The hydrographic characteristics of the Makassar Strait could influence the saturation anomaly. The Makassar Strait is a westerly path for the Indonesia Through Flow (ITF). The vertical profile of the Makassar Strait reflects characteristics of different origins. The surface water is freshened by Mahakam River runoff during the Northwest Monsoon (NWM),when samples of this region were collected. This could explain why the lowest salinity was observed between 30°S and 30°N (Figure 8). The highest N2O saturation anomaly found on the salinity front along the cruise track suggests a possible strong biological N2O contribution during mixing processes.2.2.3 Sulu Sea Another N2O saturation anomaly maximum was observed in the north Sulu Sea around 10°N. The saturation anomaly value was as high as 31%,which was the largest value measured during cruise. This anomaly may have resulted from upwellings in this region,as indicated by SST and SSS data along the cruise track (Figure 8). The SST and SSS curves show a trough and a crest,respectively,at around 10°N. Additionally,this region had lower temperature and higher salinity,suggesting that upwelling was occurring. These findings are consistent with those of Wang et al.,who found that during austral winter (November to April),strong northeast winds drive the upwelling of cold and nutrient rich water from lower depths to the upper layer in the north Sulu Sea. N2O could also be brought to the surface during this process. 2.2.4 South China Sea and East China Sea The lowest saturation anomaly of -3.5% was observed at 16.7°N,at the eastern boundary of the South China Sea,indicating that the surface water N2O was nearly in equilibrium with the atmosphere. Relatively low salinity values were also found at this latitude (Figure 8) corresponding to river runoff. However,no obvious increase in the saturation anomaly related to runoff or other biological or physical processes was observed in this region.
The saturation anomaly values measured at stations located in the east of Taiwan and in the East China Sea were both around 10%. The SST east of Taiwan showed no significant changes between March and December,suggesting that there is a source at this latitude during early spring.2.3 Air-sea fluxes along the cruise track The air-sea fluxes measured between Fremantle and Shanghai fluctuated along the cruise track (Figure 9),with the highest value of 12.4 μmol·m-2·d-1 being observed at around 10°N,possibly reflecting the combined effects of upwelling in the north Sulu Sea and high wind speed. The second highest value was observed at around 30°N,which likely resulted from the high wind speed at this latitude. No significant air-sea N2O flux was observed between 0°— 10°S,although the highest saturation anomaly of the entire cruise track was observed at the Equator. Another low value was observed at 16.7°N,resulting from both low saturation anomaly and low wind speed at this latitude. 3 Conclusions Analyses of surface seawater samples collected in Prydz Bay during the 22nd CHINARE cruise between January and March 2006 indicated that the seawater was nearly in equilibrium with the atmospheric N2O mixing ratio,with an average concentration of 14.1±0.4 nmol·L-1,or 311.9± 7.6 nL·L-1 after conversion to partial pressure under in-situ conditions. When compared with the atmospheric mixing ratio of 318.5 nL·L-1,the surface seawater is slightly undersaturated,with an average air-sea N2O flux of -0.3± 0.8 μmol·m-2·d-1 during the period. The complicated distribution pattern of N2O saturation anomalies in the seawater may have resulted from a combination of physical processes. The dilution of surface water by sea ice meltwater with a lower N2O would result in N2O undersaturaton. The mixture of sea ice meltwater and surface seawater in open water was further warmed by solar radiation,which enabled re-equilibration with the atmosphere. Some surveyed regions with an SST of greater than 3℃ SST showed no significant impact from sea ice meltwater and resulted in N2O oversaturation in this region.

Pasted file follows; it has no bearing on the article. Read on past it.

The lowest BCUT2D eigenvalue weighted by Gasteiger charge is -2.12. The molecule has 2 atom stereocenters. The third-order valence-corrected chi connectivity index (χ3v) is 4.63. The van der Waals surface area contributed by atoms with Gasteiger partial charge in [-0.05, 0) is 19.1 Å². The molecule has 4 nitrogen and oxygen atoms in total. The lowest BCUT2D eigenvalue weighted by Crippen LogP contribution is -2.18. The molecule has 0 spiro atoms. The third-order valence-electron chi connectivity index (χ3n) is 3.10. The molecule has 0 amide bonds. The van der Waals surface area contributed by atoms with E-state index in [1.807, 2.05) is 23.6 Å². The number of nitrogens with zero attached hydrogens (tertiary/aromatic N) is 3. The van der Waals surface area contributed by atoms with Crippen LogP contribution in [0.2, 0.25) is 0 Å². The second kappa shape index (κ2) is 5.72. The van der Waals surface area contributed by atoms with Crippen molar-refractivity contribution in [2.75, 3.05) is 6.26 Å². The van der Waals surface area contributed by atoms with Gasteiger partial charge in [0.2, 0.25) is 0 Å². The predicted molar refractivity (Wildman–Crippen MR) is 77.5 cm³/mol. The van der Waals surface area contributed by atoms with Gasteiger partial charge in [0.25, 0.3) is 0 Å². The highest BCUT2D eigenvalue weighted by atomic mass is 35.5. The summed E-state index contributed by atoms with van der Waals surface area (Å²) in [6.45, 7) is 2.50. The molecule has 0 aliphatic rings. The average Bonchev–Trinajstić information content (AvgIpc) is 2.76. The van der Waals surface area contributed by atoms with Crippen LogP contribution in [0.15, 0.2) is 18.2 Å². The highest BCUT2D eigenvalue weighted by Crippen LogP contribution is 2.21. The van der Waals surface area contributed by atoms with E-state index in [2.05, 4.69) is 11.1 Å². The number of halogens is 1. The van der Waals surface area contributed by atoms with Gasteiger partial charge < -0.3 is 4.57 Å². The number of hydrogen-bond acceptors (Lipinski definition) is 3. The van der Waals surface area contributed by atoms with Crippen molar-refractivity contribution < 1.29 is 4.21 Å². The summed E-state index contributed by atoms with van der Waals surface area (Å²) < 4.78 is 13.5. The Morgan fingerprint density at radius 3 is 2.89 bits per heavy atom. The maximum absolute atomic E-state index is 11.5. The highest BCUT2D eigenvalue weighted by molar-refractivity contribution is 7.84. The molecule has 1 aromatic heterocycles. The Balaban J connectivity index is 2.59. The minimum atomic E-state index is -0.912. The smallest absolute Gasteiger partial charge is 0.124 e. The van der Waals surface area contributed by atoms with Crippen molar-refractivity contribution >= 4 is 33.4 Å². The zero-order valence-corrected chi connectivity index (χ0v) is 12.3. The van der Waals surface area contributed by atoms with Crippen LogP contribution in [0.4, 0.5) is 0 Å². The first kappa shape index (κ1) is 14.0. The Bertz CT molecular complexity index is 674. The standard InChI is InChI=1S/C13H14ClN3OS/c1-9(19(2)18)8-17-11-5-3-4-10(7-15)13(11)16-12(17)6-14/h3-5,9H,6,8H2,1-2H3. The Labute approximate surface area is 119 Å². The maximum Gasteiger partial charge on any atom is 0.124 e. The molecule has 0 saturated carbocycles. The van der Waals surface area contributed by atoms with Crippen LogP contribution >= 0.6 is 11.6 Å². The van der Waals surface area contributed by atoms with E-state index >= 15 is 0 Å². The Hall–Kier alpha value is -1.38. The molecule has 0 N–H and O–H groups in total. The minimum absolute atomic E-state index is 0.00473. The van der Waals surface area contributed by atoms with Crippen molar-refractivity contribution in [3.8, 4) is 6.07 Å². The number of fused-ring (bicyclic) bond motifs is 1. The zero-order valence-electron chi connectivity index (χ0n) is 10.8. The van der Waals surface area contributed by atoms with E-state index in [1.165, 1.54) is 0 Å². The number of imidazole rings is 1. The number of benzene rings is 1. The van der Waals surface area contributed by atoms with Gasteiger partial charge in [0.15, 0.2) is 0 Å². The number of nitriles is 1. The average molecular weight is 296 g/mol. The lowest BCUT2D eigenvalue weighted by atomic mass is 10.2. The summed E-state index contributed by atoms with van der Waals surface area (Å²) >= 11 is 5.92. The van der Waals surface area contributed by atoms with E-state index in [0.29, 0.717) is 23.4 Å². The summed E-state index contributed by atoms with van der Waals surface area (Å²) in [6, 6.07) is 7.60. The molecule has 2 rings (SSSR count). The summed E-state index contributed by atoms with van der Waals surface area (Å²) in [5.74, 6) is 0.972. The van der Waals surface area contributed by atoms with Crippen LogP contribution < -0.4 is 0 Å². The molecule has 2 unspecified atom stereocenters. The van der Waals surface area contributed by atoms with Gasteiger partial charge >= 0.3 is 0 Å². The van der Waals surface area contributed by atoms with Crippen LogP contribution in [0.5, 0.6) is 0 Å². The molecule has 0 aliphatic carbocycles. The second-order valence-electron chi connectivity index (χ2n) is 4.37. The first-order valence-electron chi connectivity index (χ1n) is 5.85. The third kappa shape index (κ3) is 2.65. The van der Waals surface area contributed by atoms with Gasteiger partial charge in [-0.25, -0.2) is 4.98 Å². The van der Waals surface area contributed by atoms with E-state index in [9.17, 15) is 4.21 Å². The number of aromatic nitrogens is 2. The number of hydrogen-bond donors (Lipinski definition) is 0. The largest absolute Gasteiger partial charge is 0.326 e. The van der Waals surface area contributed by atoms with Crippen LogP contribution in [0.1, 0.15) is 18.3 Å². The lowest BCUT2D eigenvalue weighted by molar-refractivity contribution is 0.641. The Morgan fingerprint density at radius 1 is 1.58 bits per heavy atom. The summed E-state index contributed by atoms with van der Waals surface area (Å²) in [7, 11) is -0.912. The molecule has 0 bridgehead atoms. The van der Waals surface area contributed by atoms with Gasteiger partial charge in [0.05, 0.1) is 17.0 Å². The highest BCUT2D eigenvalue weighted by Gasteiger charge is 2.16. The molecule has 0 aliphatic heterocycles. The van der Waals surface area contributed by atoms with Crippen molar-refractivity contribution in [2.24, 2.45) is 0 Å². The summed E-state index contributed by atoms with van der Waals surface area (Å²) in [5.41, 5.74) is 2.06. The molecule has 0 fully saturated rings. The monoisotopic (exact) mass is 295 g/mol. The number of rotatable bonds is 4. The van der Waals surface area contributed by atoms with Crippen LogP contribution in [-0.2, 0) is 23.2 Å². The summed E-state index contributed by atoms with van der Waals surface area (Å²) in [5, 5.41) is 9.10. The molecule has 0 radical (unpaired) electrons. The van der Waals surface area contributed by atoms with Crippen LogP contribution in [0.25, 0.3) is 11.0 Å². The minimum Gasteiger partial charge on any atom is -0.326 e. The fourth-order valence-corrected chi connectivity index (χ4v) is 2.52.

In contrast to Prydz Bay,surface seawater samples collected between Fremantle and Shanghai were supersaturated with N2O,indicating that this area behaved as a source for atmospheric N2O. Saturation anomalies in most of the surface water samples were greater than 10%,with the highest value of 54.7% being observed at the Equator,and the second highest value of 31% occurring at about 10°N in the Sulu Sea. No significant sources of N2O were observed in the North Australia Basin or East China Sea. The highest values may have primarily resulted from subsurface production,upwelling or both of these factors; however,the air-sea fluxes of these two locations were reversed relative to their saturation anomalies,with values of 12.4 μmol·m-2·d-1 and less than 4 μmol·m-2·d-1,respectively. This difference may be attributed to wind speed.Acknowledgements Data issued by the Data-sharing Platform of Polar Science (http://www.chinare.org.cn) maintained by Polar Research Institute of China (PRIC) and Chinese National Arctic & Antarctic Data Center (CN-NADC). This research was jointly sponsored by the National Natural Science Foundation of China (Grant nos. 40671062,41106168),the National High Technique Research & Development Program of China (Grant no. 2008AA121703),the Ministry of Science and Technology of China (Grant nos. 2004DIB5J178,2009DFA22920) and the Chinese Arctic and Antarctic Administration (CAA) Cooperation Program (Grant nos. IC2010013,IC2011114,IC201201).